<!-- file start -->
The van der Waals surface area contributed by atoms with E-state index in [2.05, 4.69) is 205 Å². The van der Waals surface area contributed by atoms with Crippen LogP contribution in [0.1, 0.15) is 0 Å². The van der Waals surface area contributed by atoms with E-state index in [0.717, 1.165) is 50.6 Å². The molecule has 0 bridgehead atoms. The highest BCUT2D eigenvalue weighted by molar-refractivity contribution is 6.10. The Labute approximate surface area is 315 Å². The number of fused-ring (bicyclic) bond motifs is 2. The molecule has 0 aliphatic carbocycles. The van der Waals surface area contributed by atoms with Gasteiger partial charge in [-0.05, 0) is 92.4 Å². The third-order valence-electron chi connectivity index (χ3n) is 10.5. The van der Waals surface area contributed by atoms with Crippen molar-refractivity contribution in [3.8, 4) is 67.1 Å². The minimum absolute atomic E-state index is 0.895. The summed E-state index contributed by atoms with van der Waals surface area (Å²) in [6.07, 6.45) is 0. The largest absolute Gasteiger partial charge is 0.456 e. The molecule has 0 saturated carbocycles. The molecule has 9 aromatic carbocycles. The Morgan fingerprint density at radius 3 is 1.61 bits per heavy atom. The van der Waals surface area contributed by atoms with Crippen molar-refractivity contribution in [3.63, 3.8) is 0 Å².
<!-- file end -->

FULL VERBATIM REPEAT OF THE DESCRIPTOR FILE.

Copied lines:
The van der Waals surface area contributed by atoms with E-state index in [2.05, 4.69) is 205 Å². The van der Waals surface area contributed by atoms with Crippen LogP contribution in [0.1, 0.15) is 0 Å². The van der Waals surface area contributed by atoms with E-state index in [0.717, 1.165) is 50.6 Å². The molecule has 0 bridgehead atoms. The highest BCUT2D eigenvalue weighted by molar-refractivity contribution is 6.10. The Labute approximate surface area is 315 Å². The number of fused-ring (bicyclic) bond motifs is 2. The molecule has 0 aliphatic carbocycles. The van der Waals surface area contributed by atoms with Gasteiger partial charge in [-0.05, 0) is 92.4 Å². The third-order valence-electron chi connectivity index (χ3n) is 10.5. The van der Waals surface area contributed by atoms with Crippen molar-refractivity contribution in [3.8, 4) is 67.1 Å². The minimum absolute atomic E-state index is 0.895. The summed E-state index contributed by atoms with van der Waals surface area (Å²) in [6.07, 6.45) is 0. The largest absolute Gasteiger partial charge is 0.456 e. The molecule has 0 saturated carbocycles. The molecule has 9 aromatic carbocycles. The Morgan fingerprint density at radius 3 is 1.61 bits per heavy atom. The van der Waals surface area contributed by atoms with Crippen molar-refractivity contribution in [3.63, 3.8) is 0 Å².